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AHMED AZIZ’S EPIC YEAR

An emotionally perceptive book about grief, identity, and change.

Twelve-year-old Ahmed Aziz has never lived anywhere other than Hawaii, where everyone in his neighborhood knows everything about him.

When his Indian American Muslim family moves to his father’s hometown in Minnesota—one of three places in the world where his father can get the treatment he needs to recover from an inherited form of hepatitis C—Ahmed is anxious, heartbroken, and afraid. Things do not get off to a promising start. On Ahmed’s first day at his mostly White school, his neighbor Jack bullies him. Plus Ahmed is assigned to an accelerated section of language arts, a class taught by his father’s old friend Janet Gaardner—even though he hates to read. Ahmed’s homesickness only intensifies as he struggles to find a place among his peers and as his father’s illness worsens. However, he begins to find comfort in places he never expected, including in hearing memories of his uncle, who died at the age of 12 in the same hospital where Ahmed’s dad is now fighting for his life. Eventually Ahmed realizes that he is best loved and happiest when he is himself. This well-paced book tells a compassionate and authentic story about how families deal with intergenerational grief. The author seamlessly incorporates details of Ahmed’s heritage alongside his father’s Midwestern childhood, in the process accurately and unapologetically portraying Ahmed’s multifaceted identity.

An emotionally perceptive book about grief, identity, and change. (Fiction. 10-14)

Pub Date: June 22, 2021

ISBN: 978-0-06-302489-2

Page Count: 320

Publisher: Quill Tree Books/HarperCollins

Review Posted Online: April 26, 2021

Kirkus Reviews Issue: May 15, 2021

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THE SCHOOL FOR GOOD AND EVIL

From the School for Good and Evil series , Vol. 1

Rich and strange (and kitted out with an eye-catching cover), but stronger in the set pieces than the internal logic.

Chainani works an elaborate sea change akin to Gregory Maguire’s Wicked (1995), though he leaves the waters muddied.

Every four years, two children, one regarded as particularly nice and the other particularly nasty, are snatched from the village of Gavaldon by the shadowy School Master to attend the divided titular school. Those who survive to graduate become major or minor characters in fairy tales. When it happens to sweet, Disney princess–like Sophie and  her friend Agatha, plain of features, sour of disposition and low of self-esteem, they are both horrified to discover that they’ve been dropped not where they expect but at Evil and at Good respectively. Gradually—too gradually, as the author strings out hundreds of pages of Hogwarts-style pranks, classroom mishaps and competitions both academic and romantic—it becomes clear that the placement wasn’t a mistake at all. Growing into their true natures amid revelations and marked physical changes, the two spark escalating rivalry between the wings of the school. This leads up to a vicious climactic fight that sees Good and Evil repeatedly switching sides. At this point, readers are likely to feel suddenly left behind, as, thanks to summary deus ex machina resolutions, everything turns out swell(ish).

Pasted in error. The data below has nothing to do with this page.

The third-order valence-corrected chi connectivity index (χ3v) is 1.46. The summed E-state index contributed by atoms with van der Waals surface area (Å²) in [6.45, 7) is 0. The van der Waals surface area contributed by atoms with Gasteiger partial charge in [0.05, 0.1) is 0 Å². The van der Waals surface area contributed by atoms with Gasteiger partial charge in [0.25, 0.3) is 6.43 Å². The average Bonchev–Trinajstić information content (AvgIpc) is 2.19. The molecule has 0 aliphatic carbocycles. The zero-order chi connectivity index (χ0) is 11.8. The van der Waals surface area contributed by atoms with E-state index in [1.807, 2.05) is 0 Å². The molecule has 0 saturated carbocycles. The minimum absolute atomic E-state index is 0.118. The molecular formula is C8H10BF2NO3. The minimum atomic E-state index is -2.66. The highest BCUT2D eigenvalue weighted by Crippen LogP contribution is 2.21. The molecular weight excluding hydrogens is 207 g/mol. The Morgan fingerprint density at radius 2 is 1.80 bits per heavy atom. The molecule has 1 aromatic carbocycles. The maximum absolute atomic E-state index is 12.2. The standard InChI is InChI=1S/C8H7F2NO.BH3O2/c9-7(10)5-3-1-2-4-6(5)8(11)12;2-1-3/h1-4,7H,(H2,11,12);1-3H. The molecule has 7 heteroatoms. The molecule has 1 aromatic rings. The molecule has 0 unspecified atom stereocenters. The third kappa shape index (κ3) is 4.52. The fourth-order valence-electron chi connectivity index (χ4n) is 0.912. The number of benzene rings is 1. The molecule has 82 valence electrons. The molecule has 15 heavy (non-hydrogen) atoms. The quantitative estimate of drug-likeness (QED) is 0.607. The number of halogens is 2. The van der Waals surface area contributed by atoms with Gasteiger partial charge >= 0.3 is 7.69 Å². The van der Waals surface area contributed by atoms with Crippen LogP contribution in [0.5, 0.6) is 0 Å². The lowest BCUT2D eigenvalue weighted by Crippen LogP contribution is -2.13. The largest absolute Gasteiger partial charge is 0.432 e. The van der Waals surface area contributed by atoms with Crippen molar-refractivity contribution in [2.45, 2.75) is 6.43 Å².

Rich and strange (and kitted out with an eye-catching cover), but stronger in the set pieces than the internal logic. (Fantasy. 11-13)

Pub Date: May 14, 2013

ISBN: 978-0-06-210489-2

Page Count: 496

Publisher: Harper/HarperCollins

Review Posted Online: Feb. 12, 2013

Kirkus Reviews Issue: April 15, 2013

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NOWHERE BOY

A captivating book situated in present-day discourse around the refugee crisis, featuring two boys who stand by their high...

Two parallel stories, one of a Syrian boy from Aleppo fleeing war, and another of a white American boy, son of a NATO contractor, dealing with the challenges of growing up, intersect at a house in Brussels.

Ahmed lost his father while crossing the Mediterranean. Alone and broke in Europe, he takes things into his own hands to get to safety but ends up having to hide in the basement of a residential house. After months of hiding, he is discovered by Max, a boy of similar age and parallel high integrity and courage, who is experiencing his own set of troubles learning a new language, moving to a new country, and being teased at school. In an unexpected turn of events, the two boys and their new friends Farah, a Muslim Belgian girl, and Oscar, a white Belgian boy, successfully scheme for Ahmed to go to school while he remains in hiding the rest of the time. What is at stake for Ahmed is immense, and so is the risk to everyone involved. Marsh invites art and history to motivate her protagonists, drawing parallels to gentiles who protected Jews fleeing Nazi terror and citing present-day political news. This well-crafted and suspenseful novel touches on the topics of refugees and immigrant integration, terrorism, Islam, Islamophobia, and the Syrian war with sensitivity and grace.

A captivating book situated in present-day discourse around the refugee crisis, featuring two boys who stand by their high values in the face of grave risk and succeed in drawing goodwill from others. (Historical fiction. 10-14)

Pub Date: Aug. 7, 2018

ISBN: 978-1-250-30757-6

Page Count: 368

Publisher: Roaring Brook Press

Review Posted Online: June 10, 2018

Kirkus Reviews Issue: July 1, 2018

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